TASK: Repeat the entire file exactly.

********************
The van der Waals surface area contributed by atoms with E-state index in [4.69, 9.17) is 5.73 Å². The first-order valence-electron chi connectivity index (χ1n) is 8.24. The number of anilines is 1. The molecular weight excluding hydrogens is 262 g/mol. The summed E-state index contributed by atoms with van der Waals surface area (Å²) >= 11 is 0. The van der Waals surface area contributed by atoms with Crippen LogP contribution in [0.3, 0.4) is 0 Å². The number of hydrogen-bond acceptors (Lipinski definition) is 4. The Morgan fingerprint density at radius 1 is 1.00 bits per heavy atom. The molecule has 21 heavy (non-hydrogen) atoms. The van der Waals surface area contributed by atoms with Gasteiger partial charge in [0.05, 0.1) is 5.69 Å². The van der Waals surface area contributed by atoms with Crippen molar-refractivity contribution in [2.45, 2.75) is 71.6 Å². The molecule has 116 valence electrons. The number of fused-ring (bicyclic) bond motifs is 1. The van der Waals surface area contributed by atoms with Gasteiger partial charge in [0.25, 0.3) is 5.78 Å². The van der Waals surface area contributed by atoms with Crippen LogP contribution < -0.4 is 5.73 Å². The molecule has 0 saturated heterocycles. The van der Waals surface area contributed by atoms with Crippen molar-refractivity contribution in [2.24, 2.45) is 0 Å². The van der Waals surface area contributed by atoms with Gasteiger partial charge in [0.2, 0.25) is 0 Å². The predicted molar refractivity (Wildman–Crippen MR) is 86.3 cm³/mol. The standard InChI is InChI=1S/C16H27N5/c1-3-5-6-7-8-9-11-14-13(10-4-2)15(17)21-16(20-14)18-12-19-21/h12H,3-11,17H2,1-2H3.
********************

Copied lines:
The van der Waals surface area contributed by atoms with E-state index in [4.69, 9.17) is 5.73 Å². The first-order valence-electron chi connectivity index (χ1n) is 8.24. The number of anilines is 1. The molecular weight excluding hydrogens is 262 g/mol. The summed E-state index contributed by atoms with van der Waals surface area (Å²) >= 11 is 0. The van der Waals surface area contributed by atoms with Crippen LogP contribution in [0.3, 0.4) is 0 Å². The number of hydrogen-bond acceptors (Lipinski definition) is 4. The Morgan fingerprint density at radius 1 is 1.00 bits per heavy atom. The molecule has 21 heavy (non-hydrogen) atoms. The van der Waals surface area contributed by atoms with Gasteiger partial charge in [0.05, 0.1) is 5.69 Å². The van der Waals surface area contributed by atoms with Crippen molar-refractivity contribution in [2.45, 2.75) is 71.6 Å². The molecule has 116 valence electrons. The number of fused-ring (bicyclic) bond motifs is 1. The van der Waals surface area contributed by atoms with Gasteiger partial charge in [0.25, 0.3) is 5.78 Å². The van der Waals surface area contributed by atoms with Crippen LogP contribution < -0.4 is 5.73 Å². The molecule has 0 saturated heterocycles. The van der Waals surface area contributed by atoms with Crippen molar-refractivity contribution in [2.24, 2.45) is 0 Å². The van der Waals surface area contributed by atoms with Gasteiger partial charge in [0.2, 0.25) is 0 Å². The predicted molar refractivity (Wildman–Crippen MR) is 86.3 cm³/mol. The standard InChI is InChI=1S/C16H27N5/c1-3-5-6-7-8-9-11-14-13(10-4-2)15(17)21-16(20-14)18-12-19-21/h12H,3-11,17H2,1-2H3.